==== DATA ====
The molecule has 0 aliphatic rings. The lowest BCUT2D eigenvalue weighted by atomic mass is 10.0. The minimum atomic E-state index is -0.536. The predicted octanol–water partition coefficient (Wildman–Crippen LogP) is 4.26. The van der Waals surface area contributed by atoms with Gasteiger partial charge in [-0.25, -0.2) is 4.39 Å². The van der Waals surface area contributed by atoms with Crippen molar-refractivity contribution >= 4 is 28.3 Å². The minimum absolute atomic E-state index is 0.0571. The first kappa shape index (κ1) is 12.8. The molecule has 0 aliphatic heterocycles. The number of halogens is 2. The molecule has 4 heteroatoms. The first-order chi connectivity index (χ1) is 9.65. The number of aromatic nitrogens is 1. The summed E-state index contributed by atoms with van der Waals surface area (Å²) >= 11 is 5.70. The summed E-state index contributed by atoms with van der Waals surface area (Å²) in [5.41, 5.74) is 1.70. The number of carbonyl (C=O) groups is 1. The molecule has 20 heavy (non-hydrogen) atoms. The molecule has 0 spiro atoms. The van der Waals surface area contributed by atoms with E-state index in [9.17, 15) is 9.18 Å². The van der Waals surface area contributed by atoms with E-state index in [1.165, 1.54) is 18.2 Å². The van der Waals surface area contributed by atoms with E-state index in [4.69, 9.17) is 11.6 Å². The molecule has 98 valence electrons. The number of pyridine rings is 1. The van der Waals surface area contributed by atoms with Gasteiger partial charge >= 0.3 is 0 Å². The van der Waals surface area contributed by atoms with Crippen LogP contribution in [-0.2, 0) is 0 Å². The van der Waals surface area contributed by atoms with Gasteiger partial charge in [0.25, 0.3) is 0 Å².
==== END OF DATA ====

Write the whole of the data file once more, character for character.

The molecule has 0 aliphatic rings. The lowest BCUT2D eigenvalue weighted by atomic mass is 10.0. The minimum atomic E-state index is -0.536. The predicted octanol–water partition coefficient (Wildman–Crippen LogP) is 4.26. The van der Waals surface area contributed by atoms with Gasteiger partial charge in [-0.25, -0.2) is 4.39 Å². The van der Waals surface area contributed by atoms with Crippen molar-refractivity contribution >= 4 is 28.3 Å². The minimum absolute atomic E-state index is 0.0571. The first kappa shape index (κ1) is 12.8. The molecule has 0 aliphatic heterocycles. The number of halogens is 2. The molecule has 4 heteroatoms. The first-order chi connectivity index (χ1) is 9.65. The number of aromatic nitrogens is 1. The summed E-state index contributed by atoms with van der Waals surface area (Å²) >= 11 is 5.70. The summed E-state index contributed by atoms with van der Waals surface area (Å²) in [5.41, 5.74) is 1.70. The number of carbonyl (C=O) groups is 1. The molecule has 20 heavy (non-hydrogen) atoms. The molecule has 0 spiro atoms. The van der Waals surface area contributed by atoms with E-state index in [9.17, 15) is 9.18 Å². The van der Waals surface area contributed by atoms with E-state index in [1.165, 1.54) is 18.2 Å². The van der Waals surface area contributed by atoms with E-state index in [4.69, 9.17) is 11.6 Å². The molecule has 98 valence electrons. The number of pyridine rings is 1. The van der Waals surface area contributed by atoms with Gasteiger partial charge >= 0.3 is 0 Å². The van der Waals surface area contributed by atoms with Crippen LogP contribution in [-0.2, 0) is 0 Å². The van der Waals surface area contributed by atoms with Gasteiger partial charge in [0.25, 0.3) is 0 Å².